How to get a Chinese visa from South Korea

Trying to obtain a visa for a country you plan to visit while you live in a country that isn’t the same country that issued your passport (are you still with me?) can prove rather complicated, as we recently found out when we tried to get Chinese visas for our English passports from South Korea.

Recent, rather frustrating, legislation means that Westerners living in Korea who plan to visit China have to get their visas through registered travel agencies, as opposed to applying directly to the Chinese embassy in South Korea. After reading various horror stories of hiked-up prices and scams I stumbled upon Soho Travel Agency which is based in Seoul and they were brilliant. Not only were they extremely helpful in answering the bazillion questions we had about the seven pages of  visa forms wanting to know our life histories, but they also replied to our emails very quickly and in perfect English.

We posted our forms, passports, alien registration cards and passport photos off, and within 5 days we had our visas. Highly recommended!

Advertisements

You know you teach English in Korea when…

…despite having no kids of your own you still get called ‘mum‘ five times a day.

…hearing ‘nice to meet you‘ from kids you’ve been teaching for over a year makes you want to cry.

…’magic‘ becomes a valid answer to any question.

…most lessons resemble a game of charades, and you’re actually getting pretty good at it.

…you’ve given up trying to explain that dragons and unicorns aren’t real.

…you feel so proud when you hear a kid talking to their friends outside the classroom and they use an expression that you taught them.

…there’s always one child who was obviously allowed to choose his own name. In a classroom of Toms and Sophies, there’s Chocolate.

…you’ve perfected the ‘shut up and sit down‘ glare.

…you’ve given up caring when your students tell you that you’re having a bad hair day, that you’ve got dark circles or that you have ‘soju face‘.

…there is nothing more heartbreaking than planning what you think is an amazing lesson, only for it to fail. Spectacularly.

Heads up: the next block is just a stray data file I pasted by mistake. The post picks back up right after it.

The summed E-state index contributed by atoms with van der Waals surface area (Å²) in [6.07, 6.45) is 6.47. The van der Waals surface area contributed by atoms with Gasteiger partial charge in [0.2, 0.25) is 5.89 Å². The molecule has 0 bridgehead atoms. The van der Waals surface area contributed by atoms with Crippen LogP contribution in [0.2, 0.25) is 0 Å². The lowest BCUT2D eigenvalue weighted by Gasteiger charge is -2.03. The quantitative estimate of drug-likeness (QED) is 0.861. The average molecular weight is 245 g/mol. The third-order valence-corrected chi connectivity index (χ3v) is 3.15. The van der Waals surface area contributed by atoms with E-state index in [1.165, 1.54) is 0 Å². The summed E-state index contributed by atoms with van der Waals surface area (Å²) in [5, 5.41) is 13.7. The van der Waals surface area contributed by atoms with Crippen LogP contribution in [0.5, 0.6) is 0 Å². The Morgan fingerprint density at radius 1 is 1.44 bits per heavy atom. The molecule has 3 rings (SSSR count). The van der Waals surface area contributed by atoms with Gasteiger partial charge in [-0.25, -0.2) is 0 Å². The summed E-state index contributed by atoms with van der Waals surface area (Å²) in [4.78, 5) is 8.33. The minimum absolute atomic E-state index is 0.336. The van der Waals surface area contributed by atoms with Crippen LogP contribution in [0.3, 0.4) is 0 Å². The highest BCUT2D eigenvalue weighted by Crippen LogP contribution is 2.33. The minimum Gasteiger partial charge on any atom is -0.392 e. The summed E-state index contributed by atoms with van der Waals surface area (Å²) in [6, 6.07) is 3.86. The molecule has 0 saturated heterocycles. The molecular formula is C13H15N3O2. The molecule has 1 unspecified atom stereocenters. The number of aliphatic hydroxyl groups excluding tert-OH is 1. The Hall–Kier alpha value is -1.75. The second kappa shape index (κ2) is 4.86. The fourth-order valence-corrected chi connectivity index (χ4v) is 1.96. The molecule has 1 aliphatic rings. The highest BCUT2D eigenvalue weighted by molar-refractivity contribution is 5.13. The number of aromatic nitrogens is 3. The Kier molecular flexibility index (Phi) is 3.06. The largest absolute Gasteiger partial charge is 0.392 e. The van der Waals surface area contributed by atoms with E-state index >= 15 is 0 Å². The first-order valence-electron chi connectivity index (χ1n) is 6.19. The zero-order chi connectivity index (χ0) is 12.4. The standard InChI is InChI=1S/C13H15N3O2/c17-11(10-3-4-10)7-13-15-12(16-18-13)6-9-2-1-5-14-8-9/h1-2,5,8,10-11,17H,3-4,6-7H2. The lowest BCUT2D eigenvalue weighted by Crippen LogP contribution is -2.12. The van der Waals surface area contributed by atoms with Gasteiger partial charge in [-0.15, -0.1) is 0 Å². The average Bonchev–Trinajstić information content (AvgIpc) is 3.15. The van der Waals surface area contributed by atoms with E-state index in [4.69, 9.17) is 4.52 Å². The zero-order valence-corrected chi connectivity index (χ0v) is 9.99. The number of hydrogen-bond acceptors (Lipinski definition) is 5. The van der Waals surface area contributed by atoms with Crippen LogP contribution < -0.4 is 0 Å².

…when trying to explain some of the finer nuances of the English grammar to a bunch of 6 year olds you’re met with the same expressions as if you were teaching them the laws of astrophysics.

…every time you hear ‘so-so‘ in response to ‘how are you today?‘ a little part of you dies inside.

…your English actually starts to get worse.

DSC06173

Seollal 2013: Year of the Snake

This weekend, February 9th, brings with it the Lunar New Year and the start of the Year of the Snake. Although often referred to as Chinese New Year, it is celebrated in many south-east Asian countries, including Korea where it is known as Seollal. While Koreans do celebrate the start of each year according to the Gregorian calendar on January 1st, Seollal is a much bigger celebration, lasting three days.

2013 Year of the Snake

2013 is the year of the snake, which is the sixth zodiac sign in a twelve year cycle. People born in the Year of the Snake (like me!), are said to be wise and thoughtful, people who approach problems logically and rationally. They are clever, but often conceited and egoistic. They are very insightful and naturally intuitive, sometimes said to have a sixth sense. People born in this star sign appreciate fashion and beautiful things. Determined and ambitious, they often take failures to heart. Not sure I agree with all of that…

Last year we braved the cold and spent Seollal at Namsangol Hanok Village in Seoul, experiencing lots of traditional Korean activities and games. This year however, we’re going to see how they do it on the other side of the Yellow Sea; we’re going to Shanghai!

Happy New Year!